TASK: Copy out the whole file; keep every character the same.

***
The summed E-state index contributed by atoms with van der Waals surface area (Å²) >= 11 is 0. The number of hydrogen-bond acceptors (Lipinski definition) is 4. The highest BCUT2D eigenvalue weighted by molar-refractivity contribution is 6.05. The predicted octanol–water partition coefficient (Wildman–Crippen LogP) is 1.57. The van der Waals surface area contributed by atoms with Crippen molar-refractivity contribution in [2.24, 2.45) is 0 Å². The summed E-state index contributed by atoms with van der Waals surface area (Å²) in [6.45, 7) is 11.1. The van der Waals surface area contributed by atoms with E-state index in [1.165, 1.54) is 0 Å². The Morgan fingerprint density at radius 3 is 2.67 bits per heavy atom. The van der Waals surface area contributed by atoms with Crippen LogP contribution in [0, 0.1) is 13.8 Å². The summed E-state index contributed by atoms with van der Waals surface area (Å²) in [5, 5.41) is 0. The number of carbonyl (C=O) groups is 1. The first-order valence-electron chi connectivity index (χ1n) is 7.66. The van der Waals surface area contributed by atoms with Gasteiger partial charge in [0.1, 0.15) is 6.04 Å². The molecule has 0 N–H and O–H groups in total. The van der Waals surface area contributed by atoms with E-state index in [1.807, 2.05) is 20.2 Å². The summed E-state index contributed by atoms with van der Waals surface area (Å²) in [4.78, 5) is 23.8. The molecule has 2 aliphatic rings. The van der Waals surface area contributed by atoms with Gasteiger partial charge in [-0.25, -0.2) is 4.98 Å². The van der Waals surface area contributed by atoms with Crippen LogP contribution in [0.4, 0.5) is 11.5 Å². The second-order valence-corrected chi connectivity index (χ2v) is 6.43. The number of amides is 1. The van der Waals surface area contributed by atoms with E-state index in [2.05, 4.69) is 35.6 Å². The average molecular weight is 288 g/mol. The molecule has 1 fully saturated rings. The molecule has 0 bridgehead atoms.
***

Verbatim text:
The summed E-state index contributed by atoms with van der Waals surface area (Å²) >= 11 is 0. The number of hydrogen-bond acceptors (Lipinski definition) is 4. The highest BCUT2D eigenvalue weighted by molar-refractivity contribution is 6.05. The predicted octanol–water partition coefficient (Wildman–Crippen LogP) is 1.57. The van der Waals surface area contributed by atoms with Crippen molar-refractivity contribution in [2.24, 2.45) is 0 Å². The summed E-state index contributed by atoms with van der Waals surface area (Å²) in [6.45, 7) is 11.1. The van der Waals surface area contributed by atoms with E-state index in [1.165, 1.54) is 0 Å². The Morgan fingerprint density at radius 3 is 2.67 bits per heavy atom. The van der Waals surface area contributed by atoms with Crippen LogP contribution in [0, 0.1) is 13.8 Å². The summed E-state index contributed by atoms with van der Waals surface area (Å²) in [5, 5.41) is 0. The number of carbonyl (C=O) groups is 1. The first-order valence-electron chi connectivity index (χ1n) is 7.66. The van der Waals surface area contributed by atoms with Gasteiger partial charge in [0.1, 0.15) is 6.04 Å². The molecule has 0 N–H and O–H groups in total. The van der Waals surface area contributed by atoms with E-state index in [1.807, 2.05) is 20.2 Å². The summed E-state index contributed by atoms with van der Waals surface area (Å²) in [4.78, 5) is 23.8. The molecule has 2 aliphatic rings. The van der Waals surface area contributed by atoms with Gasteiger partial charge in [-0.25, -0.2) is 4.98 Å². The van der Waals surface area contributed by atoms with Crippen LogP contribution in [0.4, 0.5) is 11.5 Å². The second-order valence-corrected chi connectivity index (χ2v) is 6.43. The number of amides is 1. The van der Waals surface area contributed by atoms with E-state index in [2.05, 4.69) is 35.6 Å². The average molecular weight is 288 g/mol. The molecule has 1 fully saturated rings. The molecule has 0 bridgehead atoms.